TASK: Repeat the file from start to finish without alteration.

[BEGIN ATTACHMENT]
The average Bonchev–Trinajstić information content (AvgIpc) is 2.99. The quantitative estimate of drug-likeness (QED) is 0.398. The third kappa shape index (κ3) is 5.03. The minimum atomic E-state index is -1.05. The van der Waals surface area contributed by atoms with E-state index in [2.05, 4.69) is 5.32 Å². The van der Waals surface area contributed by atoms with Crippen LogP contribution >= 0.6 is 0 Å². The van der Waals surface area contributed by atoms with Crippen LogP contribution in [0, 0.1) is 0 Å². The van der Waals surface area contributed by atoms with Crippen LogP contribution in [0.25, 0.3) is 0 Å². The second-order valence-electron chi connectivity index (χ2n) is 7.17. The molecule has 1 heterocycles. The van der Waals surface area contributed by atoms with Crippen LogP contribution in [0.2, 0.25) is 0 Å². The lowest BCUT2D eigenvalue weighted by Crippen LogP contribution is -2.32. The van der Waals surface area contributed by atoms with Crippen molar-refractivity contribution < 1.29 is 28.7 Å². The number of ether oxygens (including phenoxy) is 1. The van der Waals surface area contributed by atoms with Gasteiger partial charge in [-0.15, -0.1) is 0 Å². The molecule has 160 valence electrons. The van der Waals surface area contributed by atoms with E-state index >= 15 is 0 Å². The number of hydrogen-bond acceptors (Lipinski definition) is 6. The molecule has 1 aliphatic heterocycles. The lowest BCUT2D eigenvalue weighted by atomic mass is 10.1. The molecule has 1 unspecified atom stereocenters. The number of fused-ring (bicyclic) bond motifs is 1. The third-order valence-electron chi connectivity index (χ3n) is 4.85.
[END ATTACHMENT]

The average Bonchev–Trinajstić information content (AvgIpc) is 2.99. The quantitative estimate of drug-likeness (QED) is 0.398. The third kappa shape index (κ3) is 5.03. The minimum atomic E-state index is -1.05. The van der Waals surface area contributed by atoms with E-state index in [2.05, 4.69) is 5.32 Å². The van der Waals surface area contributed by atoms with Crippen LogP contribution >= 0.6 is 0 Å². The van der Waals surface area contributed by atoms with Crippen LogP contribution in [0, 0.1) is 0 Å². The van der Waals surface area contributed by atoms with Crippen LogP contribution in [0.25, 0.3) is 0 Å². The second-order valence-electron chi connectivity index (χ2n) is 7.17. The molecule has 1 heterocycles. The van der Waals surface area contributed by atoms with Crippen LogP contribution in [0.2, 0.25) is 0 Å². The lowest BCUT2D eigenvalue weighted by Crippen LogP contribution is -2.32. The van der Waals surface area contributed by atoms with Crippen molar-refractivity contribution < 1.29 is 28.7 Å². The number of ether oxygens (including phenoxy) is 1. The van der Waals surface area contributed by atoms with Gasteiger partial charge in [-0.15, -0.1) is 0 Å². The molecule has 160 valence electrons. The van der Waals surface area contributed by atoms with E-state index >= 15 is 0 Å². The number of hydrogen-bond acceptors (Lipinski definition) is 6. The molecule has 1 aliphatic heterocycles. The lowest BCUT2D eigenvalue weighted by atomic mass is 10.1. The molecule has 1 unspecified atom stereocenters. The number of fused-ring (bicyclic) bond motifs is 1. The third-order valence-electron chi connectivity index (χ3n) is 4.85.